THE RITUAL (UK/16/94 mins)
Directed by David Bruckner. Starring Rafe Spall, Robert James-Collier, Arsher Ali, Sam Troughton.
THE PLOT: Luke (Rafe Spall) is wracked with guilt after not intervening when his friend is killed by thugs in a shop. Six months later, the wounds haven’t quite healed yet. To the put the past behind him, Luke is going on a male-bonding hiking trip to the remote Swedish mountain forests with college pals Phil (Arsher Ali), Dom (Sam Troughton) and Hutch (Robert James-Collier). After paying their respects to their fallen colleague, they find themselves in dense forests where a mutilated bear is hung up in the trees like a sacrifice. Something is not right here. Seeking refuge from the weather, they stay in an abandoned house which has a pagan-like symbol upstairs. Nightmares ensue, time disappears and they realise that something in the forest is stalking them. An ancient evil that won’t let them go…
THE VERDICT: ‘The Ritual’ is a British lost-in-the-wild horror in the bloody vein of ‘Dog Soldiers’, ‘The Descent’ and more recently, ‘The Hallow’. At its most basic level, it’s a creature feature which conforms to the standard trappings of the genre: likeable characters going through a rough time in their lives; a confined environment where danger lurks in every corner and shadow; and a sinister force which is threatening their very lives. It feels familiar but director David Bruckner finds ways to keep the story moderately inventive, suggesting rather than showing the ancient evil that is hunting these men.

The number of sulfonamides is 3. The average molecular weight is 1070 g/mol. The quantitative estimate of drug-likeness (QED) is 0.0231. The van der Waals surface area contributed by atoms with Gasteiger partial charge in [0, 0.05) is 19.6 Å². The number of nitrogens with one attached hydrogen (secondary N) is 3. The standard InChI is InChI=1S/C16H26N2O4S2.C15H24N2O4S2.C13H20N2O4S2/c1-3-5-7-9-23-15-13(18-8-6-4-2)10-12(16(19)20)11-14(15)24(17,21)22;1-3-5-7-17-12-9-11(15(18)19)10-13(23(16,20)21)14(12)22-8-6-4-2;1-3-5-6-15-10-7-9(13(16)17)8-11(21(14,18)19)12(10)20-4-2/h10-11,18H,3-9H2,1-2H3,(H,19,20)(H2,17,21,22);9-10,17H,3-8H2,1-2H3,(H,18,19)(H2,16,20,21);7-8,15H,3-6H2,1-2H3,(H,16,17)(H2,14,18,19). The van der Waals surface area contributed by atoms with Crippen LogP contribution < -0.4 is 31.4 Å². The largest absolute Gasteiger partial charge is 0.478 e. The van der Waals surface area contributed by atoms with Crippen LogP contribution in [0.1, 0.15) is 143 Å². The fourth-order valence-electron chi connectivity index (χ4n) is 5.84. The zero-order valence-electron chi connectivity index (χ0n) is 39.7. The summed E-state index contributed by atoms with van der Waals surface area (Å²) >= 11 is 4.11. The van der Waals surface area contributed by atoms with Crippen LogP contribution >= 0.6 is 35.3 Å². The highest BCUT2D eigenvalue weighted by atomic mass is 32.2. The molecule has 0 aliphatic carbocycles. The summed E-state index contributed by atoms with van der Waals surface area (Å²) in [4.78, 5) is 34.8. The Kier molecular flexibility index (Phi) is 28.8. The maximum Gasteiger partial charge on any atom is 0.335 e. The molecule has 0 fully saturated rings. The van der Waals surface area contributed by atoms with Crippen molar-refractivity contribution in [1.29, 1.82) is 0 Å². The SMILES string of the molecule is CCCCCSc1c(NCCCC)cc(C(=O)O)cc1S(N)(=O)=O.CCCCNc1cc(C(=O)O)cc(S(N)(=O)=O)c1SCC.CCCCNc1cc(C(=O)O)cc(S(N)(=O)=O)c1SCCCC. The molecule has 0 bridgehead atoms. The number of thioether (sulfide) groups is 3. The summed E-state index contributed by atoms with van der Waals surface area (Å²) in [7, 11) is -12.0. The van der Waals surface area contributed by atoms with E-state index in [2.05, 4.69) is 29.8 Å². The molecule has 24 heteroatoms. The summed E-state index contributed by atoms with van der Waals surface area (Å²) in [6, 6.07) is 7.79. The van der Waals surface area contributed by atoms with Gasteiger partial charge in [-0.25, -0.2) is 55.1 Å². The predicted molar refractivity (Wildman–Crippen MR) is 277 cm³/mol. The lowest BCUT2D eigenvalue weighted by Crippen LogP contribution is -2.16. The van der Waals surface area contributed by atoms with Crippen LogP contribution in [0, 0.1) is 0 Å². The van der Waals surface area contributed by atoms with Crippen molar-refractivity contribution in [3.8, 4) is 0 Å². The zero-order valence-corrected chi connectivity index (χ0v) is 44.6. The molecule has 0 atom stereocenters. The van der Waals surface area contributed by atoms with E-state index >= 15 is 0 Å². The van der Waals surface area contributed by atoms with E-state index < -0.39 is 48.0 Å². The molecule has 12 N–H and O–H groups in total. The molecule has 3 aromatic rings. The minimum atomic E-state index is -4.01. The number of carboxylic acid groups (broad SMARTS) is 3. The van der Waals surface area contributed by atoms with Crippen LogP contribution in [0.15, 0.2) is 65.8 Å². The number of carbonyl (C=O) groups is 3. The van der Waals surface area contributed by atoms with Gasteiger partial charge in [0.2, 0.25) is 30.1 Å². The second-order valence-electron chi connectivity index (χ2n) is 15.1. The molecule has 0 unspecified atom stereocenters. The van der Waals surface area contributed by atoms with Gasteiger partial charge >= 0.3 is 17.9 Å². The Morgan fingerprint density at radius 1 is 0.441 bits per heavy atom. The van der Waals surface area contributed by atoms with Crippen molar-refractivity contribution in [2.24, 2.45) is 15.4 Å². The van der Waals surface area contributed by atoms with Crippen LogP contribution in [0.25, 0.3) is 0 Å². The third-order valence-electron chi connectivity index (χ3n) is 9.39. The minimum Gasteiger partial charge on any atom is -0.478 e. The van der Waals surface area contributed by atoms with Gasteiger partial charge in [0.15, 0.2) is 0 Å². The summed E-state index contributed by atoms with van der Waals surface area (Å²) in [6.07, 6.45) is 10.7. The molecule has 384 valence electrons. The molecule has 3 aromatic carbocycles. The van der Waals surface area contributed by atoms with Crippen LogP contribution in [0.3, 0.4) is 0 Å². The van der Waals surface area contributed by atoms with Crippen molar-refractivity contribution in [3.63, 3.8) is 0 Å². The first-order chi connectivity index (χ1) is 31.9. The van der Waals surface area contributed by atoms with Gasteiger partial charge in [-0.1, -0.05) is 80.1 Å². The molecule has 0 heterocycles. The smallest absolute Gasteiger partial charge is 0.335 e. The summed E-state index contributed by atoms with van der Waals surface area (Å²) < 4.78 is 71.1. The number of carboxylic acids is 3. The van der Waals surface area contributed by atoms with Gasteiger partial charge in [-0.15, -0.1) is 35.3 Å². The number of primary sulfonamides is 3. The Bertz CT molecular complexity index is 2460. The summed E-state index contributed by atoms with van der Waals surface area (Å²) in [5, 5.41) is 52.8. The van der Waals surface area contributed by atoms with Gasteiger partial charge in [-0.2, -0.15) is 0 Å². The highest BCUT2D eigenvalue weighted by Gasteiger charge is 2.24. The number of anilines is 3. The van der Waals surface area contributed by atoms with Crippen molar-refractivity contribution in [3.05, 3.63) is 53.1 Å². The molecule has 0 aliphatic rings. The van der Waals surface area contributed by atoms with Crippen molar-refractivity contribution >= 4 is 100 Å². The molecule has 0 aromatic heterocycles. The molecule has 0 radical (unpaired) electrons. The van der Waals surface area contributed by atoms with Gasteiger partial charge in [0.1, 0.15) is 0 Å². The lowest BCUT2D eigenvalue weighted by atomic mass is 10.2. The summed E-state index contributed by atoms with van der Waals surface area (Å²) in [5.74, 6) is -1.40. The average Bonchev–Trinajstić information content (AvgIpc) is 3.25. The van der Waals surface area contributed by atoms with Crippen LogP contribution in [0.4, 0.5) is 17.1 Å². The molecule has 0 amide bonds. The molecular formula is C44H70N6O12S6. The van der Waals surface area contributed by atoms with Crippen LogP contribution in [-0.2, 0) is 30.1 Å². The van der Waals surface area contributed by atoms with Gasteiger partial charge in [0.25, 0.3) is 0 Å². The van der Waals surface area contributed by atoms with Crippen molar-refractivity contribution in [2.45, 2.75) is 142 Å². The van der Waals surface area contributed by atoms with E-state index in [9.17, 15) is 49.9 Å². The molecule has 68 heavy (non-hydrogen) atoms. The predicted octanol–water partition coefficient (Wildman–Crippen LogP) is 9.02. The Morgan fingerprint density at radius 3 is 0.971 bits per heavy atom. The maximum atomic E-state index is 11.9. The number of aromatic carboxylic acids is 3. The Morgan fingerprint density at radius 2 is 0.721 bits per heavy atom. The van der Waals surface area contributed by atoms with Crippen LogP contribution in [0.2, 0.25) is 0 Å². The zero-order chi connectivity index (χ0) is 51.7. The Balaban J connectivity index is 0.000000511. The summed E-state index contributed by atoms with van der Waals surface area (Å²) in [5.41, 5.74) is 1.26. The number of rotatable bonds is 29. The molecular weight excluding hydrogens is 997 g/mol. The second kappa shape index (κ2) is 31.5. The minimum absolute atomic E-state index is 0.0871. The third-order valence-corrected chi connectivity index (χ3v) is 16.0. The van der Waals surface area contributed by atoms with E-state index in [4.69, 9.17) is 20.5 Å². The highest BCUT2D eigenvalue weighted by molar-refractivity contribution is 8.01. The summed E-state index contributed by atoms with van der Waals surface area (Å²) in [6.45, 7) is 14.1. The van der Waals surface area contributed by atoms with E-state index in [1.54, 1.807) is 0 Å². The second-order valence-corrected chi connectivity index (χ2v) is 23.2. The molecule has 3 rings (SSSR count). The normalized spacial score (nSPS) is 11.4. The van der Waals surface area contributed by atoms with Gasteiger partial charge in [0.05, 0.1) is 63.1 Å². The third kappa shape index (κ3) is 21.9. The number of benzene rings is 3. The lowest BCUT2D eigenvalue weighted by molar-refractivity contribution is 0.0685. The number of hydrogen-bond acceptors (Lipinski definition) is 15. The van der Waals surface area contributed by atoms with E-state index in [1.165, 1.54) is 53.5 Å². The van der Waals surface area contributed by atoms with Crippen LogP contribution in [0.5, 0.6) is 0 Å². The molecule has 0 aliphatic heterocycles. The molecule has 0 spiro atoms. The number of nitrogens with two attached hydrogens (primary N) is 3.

The script is co-adapted by Adam Nevill from his novel, along with Joe Barton. It takes a while to get going at first, with some shakiness in the characterisation. As the plot settles and the terror begins, the friendship between these four men becomes more prominent. Bruckner shifts gears here and introduces elements of the unknown – roars and crashing noises at night in the forest, followed by deep-voiced chanting. The sound design is particularly well used here, letting the audience fill in the visual blanks. It’s creepily effective at times, suggesting an otherworldliness to this Swedish environment.
Despite those initial wobbles, the film gradually gets better as it moves towards its conclusion. After building it up for so long, the creature is somewhat atypical for films of this type – but is nonetheless still unsettling. Those bright, Jawa-like eyes buried deep in the dark will put the frighteners on anyone. Bruckner suggests a backstory for the creature and why it’s there, but leaves it open to interpretation. Audiences don’t need to be spoonfed, particularly in a genre film where certain beats are expected. While it doesn’t re-invent the creature feature like ‘The Descent’, ‘The Ritual’ is still a decent enough effort that holds your attention. Being alone in a strange, foreign wood at night is enough to get those pulses racing.
Rating: 3 / 5
Review by Gareth O’Connor